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4 Kahunas’ Elvisian Headhunter is a refreshing twist to the piña colada game. PHOTO BY CODY NEATHERY

Even if you don’t like getting caught in the rain and are actually into yoga, you don’t have to take out a classified ad in our magazine to enjoy what we’re going to call the Cocktail of Summer ’23.

The key to making a delectable piña colada in a frozen machine relies solely on the balance of water, sugar, and booze. Any one of these ingredients applied too heavily or too cautiously can affect both flavor and the integrity of the drink, whose buoyancy truly reflects on the maker.

If you’re not prone to cruising the back pages of local rags but enjoy escapism without being whisked away to some tropical island for this frothy frozen beverage, then allow us to furnish you with a one-way ticket to some of Fort Worth’s best piña coladas. Making love at midnight in the dunes of the cape is up to you.

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The piña colada at Joe T. Garcia’s (2201 N. Commerce St., 817-626-4356) is one whose fate relies on whoever’s behind the bar. On most of my visits, this has been one of the best I’ve ever drunk. Served in one of Joe T.’s branded plastic cups crowned with whip, the drink is an attractive fit for the spacious patio with lush vegetation and water features, but occasionally the consistency falters and the beverage is just too dense. I would like to see a piña colada keyholder who maintains the same standard applied to the Northside institution’s world-renowned margaritas.

Along with the tropical ambiance, Joe T.’s piña colada is the perfect escape.
PHOTO BY CODY NEATHERY

 

After a tumultuous past few months, caught in a lease/landlord tug-of-war, and after spending 97 years on Camp Bowie Boulevard, The Original Mexican Eats Cafe is moving to the North Side. Now located at 1400 N. Main St. (817-738-6226) among some of the best Mexican restaurants and taquerias in all of North Texas, The Original can definitely put a dent in the draws of nearby Joe T.’s and Los Vaqueros, two other heavy hitters nearby. The Original’s piña colada has never faltered. It’s never failed. When the pandemic shut the world down and a sliver of sanity presented itself in low-occupancy restaurant openings, The Original was the first place I visited. Holding that plastic cup full of sultry slush was a moment of hope for a return to normalcy. We wish they find that same peace in their new space.

Not even the panny could stop The Original from dishing out world-class piña coladas.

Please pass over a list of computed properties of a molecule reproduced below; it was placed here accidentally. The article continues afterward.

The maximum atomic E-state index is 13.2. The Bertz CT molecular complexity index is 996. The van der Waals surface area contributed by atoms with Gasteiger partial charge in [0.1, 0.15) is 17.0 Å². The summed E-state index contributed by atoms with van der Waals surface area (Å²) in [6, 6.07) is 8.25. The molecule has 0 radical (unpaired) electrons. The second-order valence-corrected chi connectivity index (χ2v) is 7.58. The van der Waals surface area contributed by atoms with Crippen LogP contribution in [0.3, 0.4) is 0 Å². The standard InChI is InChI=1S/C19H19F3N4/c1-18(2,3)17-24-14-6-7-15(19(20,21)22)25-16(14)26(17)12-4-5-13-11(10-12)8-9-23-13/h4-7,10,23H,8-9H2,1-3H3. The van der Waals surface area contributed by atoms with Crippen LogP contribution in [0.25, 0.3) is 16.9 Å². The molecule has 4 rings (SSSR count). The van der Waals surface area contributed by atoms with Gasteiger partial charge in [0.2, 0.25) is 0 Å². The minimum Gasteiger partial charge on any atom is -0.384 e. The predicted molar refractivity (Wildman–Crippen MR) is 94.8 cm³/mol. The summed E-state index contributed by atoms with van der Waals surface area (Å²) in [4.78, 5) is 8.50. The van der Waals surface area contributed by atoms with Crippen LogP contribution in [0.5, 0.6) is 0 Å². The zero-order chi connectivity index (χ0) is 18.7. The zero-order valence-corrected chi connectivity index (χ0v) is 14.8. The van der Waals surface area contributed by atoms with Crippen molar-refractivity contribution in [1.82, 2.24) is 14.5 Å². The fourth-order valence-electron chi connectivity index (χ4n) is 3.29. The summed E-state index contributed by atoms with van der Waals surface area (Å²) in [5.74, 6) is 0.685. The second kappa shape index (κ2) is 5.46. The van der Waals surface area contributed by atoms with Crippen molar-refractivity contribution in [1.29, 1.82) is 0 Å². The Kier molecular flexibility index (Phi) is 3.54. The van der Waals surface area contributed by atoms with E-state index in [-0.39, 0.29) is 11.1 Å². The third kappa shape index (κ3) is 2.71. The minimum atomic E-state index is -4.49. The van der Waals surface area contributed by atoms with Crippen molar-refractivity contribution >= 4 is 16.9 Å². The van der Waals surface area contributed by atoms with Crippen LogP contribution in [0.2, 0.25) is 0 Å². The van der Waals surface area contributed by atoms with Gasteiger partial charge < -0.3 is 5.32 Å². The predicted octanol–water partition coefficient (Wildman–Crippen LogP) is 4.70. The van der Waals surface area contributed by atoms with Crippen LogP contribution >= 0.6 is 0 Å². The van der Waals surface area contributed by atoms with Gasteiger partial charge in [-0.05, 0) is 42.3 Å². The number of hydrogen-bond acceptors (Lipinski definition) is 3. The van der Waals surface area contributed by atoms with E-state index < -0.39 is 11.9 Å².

PHOTO BY CODY NEATHERY

 

Keeping it all in the Northside family, not only does Los Vaqueros (2629 N. Main St., 817-624-1511) serve up the most consistent piña colada in town, but they also produce a quality of food to match. Housed in a historic, partially hollowed-out two-story building slightly north of the Stockyards, Los Vaqueros serves their piña colada in a schooner, which is especially gratifying after standing in one of the long lines to get in. Los Vaqueros, boasting a vibrant rustic interior with a constant flow of live music, is truly an adventure minus sandy beaches and palm trees.

 

Our tour takes us to the South Side, where piña coladas are represented well. Serving the TCU area and Near Southside since 1986, the family-owned La Tortilandia (1112 W. Berry St., 817-922-0205) is perhaps one of the only places where you can be served a piña colada with your breakfast tacos.

Reflecting owner Jose Robles’ interests, the restaurant is decked out in TCU and golf memorabilia, and sitting at the bar is where you’ll likely find him greeting guests or slinging drinks. Regarding what I believe is the best piña colada in town, he is tight-lipped on its origins, saying only that it’s a “family recipe.” The only solution I can think of is to drink one yourself.

 

Opened since December, with a Christmas-themed tiki pop-up, Down n’ Out (150 W. Rosedale St.) has been whipping up piña coladas since Day 1 — but with a twist. With an unassuming spice, these might throw off the purist but, with their varying nuances, can easily win over adventurous and cautious imbibers alike. Not all piña coladas must mirror each other, and DNO’s are thicc in texture and ambiguous in flavor, making it easy to order another.

Down N’ Out keeps its mix interesting and enticing.
PHOTO BY CODY NEATHERY

 

Honorable Mention: At 4 Kahunas Tiki Lounge (506 E. Division St., Ste. 160, Arlington), look out for The Headhunter. This delicacy is rich in banana flavor, but on Elvis Presley’s birth- or deathday, the bar adds peanut butter to make for a hunka hunka hip-swiveling cooling love in a glass.

4 Kahunas’ Elvisian Headhunter is a refreshing twist to the piña colada game.
PHOTO BY CODY NEATHERY

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